The PGD2 reflected in urine would be a very small percentage of actual concentrations. Those concentrations on a time point by time point basis would also vary a lot. They give a temporal average in the tests as well as a whole body average, and both are degraded from real concentrations. What you are getting mostly is a measure of PGD2 in the kidneys. However if they found a PGD2 degradation product that is stable, then they could use that to infer time and body averaged PGD2 concentrations - but it tells you nothing about spacial or temporal distribution, only that there is a problem. PGD2 has a marked circadian variation.

    Indeed its possible to have severe PGD2 excess or deficiency and have completely normal urine tests. Its also possible to have both severe excess and deficiency at the same time. This is part of the eicosanoid trap. If one tissue is chewing up arachidonic acid then others will be deficient.

    Bye, Alex
  17. nanonug

    nanonug Senior Member

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    Yes, but the purpose of such tests is to asses mast cell activation disorders. The reason I posted the study above was to potentially provide an explanation to the low NK cell function that (some) people with ME/CFS experience. It is within this context, that of ME/CFS being undiagnosed MCAS, that a global PGD2 makes sense due to aberrant mast cell activation. Once again, I invite you to have a lokk at the document in my previous post.
  18. alex3619

    alex3619 Senior Member

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    I have looked at the document. It does not change my analysis. PGD2 is strictly a local hormone. I have no doubt that it can be elevated locally. I have extreme doubt that it can be elevated globally and not put a patient into a coma and near death. It also cannot be sustained chronically elevated at a systemic level. This is all about local tissue elevations.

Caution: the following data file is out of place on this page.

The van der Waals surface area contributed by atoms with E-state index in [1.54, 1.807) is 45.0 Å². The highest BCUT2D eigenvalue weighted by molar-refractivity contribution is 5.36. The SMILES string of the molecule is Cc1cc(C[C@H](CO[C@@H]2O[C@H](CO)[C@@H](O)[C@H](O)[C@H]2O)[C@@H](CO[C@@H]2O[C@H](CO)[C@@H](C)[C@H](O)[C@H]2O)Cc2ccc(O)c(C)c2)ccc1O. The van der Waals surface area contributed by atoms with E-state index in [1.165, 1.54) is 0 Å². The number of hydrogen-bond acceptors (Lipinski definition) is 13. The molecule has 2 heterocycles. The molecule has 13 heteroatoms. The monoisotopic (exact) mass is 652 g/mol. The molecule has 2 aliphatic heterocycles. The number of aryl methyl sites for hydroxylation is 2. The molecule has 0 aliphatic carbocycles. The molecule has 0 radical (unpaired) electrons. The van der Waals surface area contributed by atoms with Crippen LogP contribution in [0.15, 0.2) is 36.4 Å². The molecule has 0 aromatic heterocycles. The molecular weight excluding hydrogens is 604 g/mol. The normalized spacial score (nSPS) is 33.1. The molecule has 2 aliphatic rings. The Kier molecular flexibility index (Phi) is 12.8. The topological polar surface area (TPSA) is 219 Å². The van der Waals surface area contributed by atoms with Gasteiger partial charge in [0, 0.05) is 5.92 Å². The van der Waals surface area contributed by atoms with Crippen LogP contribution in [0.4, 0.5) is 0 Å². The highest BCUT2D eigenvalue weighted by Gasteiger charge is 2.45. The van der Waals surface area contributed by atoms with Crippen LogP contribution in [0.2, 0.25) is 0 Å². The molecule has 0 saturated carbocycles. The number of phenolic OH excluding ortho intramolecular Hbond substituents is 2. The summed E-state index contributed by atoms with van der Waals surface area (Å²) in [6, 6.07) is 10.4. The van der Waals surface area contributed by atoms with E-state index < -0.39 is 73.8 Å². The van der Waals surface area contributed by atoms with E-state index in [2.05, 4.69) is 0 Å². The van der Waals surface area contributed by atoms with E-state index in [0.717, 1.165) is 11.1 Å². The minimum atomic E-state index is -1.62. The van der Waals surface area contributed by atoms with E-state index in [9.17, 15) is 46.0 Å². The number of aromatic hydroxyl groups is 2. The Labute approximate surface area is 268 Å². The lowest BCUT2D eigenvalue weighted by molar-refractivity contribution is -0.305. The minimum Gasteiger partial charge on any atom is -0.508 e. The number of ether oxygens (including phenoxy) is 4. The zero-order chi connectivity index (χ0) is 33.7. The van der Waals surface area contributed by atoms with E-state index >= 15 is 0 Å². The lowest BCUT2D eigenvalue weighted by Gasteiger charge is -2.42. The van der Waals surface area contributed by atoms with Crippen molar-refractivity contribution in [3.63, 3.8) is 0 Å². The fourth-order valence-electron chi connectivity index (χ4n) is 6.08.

For PGD2 to cause a massive systemic drop in NK cell function, it requires that the NK cells are all passing through a tissue in which PGD2 is elevated. This could be part of the liver or gut.

    Bye, Alex
  19. nanonug

    nanonug Senior Member

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    If this were true, serum and urinary PGD2 tests would make no sense. Given that they exist, and are used as diagnostic tools, I am strongly inclined to believe that your assertion of "strictly a local" is incorrect.
  20. nanonug

    nanonug Senior Member

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    Prostaglandin D2 generation after activation of rat and human mast cells with anti-IgE.

    1. R A Lewis,
    2. N A Soter,
    3. P T Diamond,
    4. K F Austen,
    5. J A Oates and
    6. L J Roberts 2nd
    Abstract

    Anti-IgE-dependent activation of rat and human mast cells resulted in the preferential generation of the cyclooxygenase products prostaglandin D2 (PGD2) and prostaglandin I2 (PGI2) in the rat and PGD2 in the human. The average net generation of PGD2, determined by gas chromatography-mass spectrometry, was 13.1 ng/10(6) purified rat mast cells and 39.5 ng/10(6) dispersed, enriched human mast cells. After IgE-dependent activation, there was a linear relationship between the net quantities of PGD2 generated and of histamine secreted from dispersed human pulmonary cells when the number of mast cells was varied but the total number of cells was held constant, indicating that it is the number of mast cells participating in IgE-dependent activation, rather than total mast cell number, that determines PGD2 generation. A linear relationship was also shown between PGD2 generation, determined by radioimmunoassay, and the release of the granule marker beta-hexosaminidase from purified rat mast cells on the dose-response portion of the plot of their response to anti-IgE challenge. With higher concentrations of anti-IgE, PGD2 generation from rat mast cells plateaued, whereas net percent beta-hexosaminidase release increased further. In kinetic studies of rat mast cells activated with anti-IgE, the onset (1 to 2 min) and time of maximum generation (5 to 10 min) for PGD2 were delayed relative to the onset (15 to 30 sec) and completion (1 to 2 min) of beta-hexosaminidase release. Thus, the extracellular appearance of PGD2 during IgE-dependent mast cell activation represents a response additional to the secretion of granule-associated mediators.
    • Copyright © 1982 by American Association of Immunologists